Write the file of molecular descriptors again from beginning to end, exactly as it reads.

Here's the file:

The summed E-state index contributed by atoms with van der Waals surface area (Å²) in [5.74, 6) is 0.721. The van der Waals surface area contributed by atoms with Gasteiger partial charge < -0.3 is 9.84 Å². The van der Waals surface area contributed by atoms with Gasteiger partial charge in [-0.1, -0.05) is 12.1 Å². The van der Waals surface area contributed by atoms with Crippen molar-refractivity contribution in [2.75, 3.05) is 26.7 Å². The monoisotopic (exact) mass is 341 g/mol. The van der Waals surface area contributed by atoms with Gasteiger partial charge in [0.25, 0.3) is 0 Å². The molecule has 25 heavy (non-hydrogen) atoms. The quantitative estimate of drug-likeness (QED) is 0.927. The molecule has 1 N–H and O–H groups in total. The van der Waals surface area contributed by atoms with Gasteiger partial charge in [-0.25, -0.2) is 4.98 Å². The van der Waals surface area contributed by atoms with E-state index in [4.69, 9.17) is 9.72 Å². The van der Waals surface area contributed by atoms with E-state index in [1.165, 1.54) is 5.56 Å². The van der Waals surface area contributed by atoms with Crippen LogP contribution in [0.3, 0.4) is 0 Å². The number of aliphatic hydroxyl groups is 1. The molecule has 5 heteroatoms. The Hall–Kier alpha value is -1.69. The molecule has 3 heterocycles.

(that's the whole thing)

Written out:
The summed E-state index contributed by atoms with van der Waals surface area (Å²) in [5.74, 6) is 0.721. The van der Waals surface area contributed by atoms with Gasteiger partial charge < -0.3 is 9.84 Å². The van der Waals surface area contributed by atoms with Gasteiger partial charge in [-0.1, -0.05) is 12.1 Å². The van der Waals surface area contributed by atoms with Crippen molar-refractivity contribution in [2.75, 3.05) is 26.7 Å². The monoisotopic (exact) mass is 341 g/mol. The van der Waals surface area contributed by atoms with Gasteiger partial charge in [0.25, 0.3) is 0 Å². The molecule has 25 heavy (non-hydrogen) atoms. The quantitative estimate of drug-likeness (QED) is 0.927. The molecule has 1 N–H and O–H groups in total. The van der Waals surface area contributed by atoms with Gasteiger partial charge in [-0.25, -0.2) is 4.98 Å². The van der Waals surface area contributed by atoms with E-state index in [4.69, 9.17) is 9.72 Å². The van der Waals surface area contributed by atoms with E-state index in [1.165, 1.54) is 5.56 Å². The van der Waals surface area contributed by atoms with Crippen LogP contribution in [0.3, 0.4) is 0 Å². The number of aliphatic hydroxyl groups is 1. The molecule has 5 heteroatoms. The Hall–Kier alpha value is -1.69. The molecule has 3 heterocycles.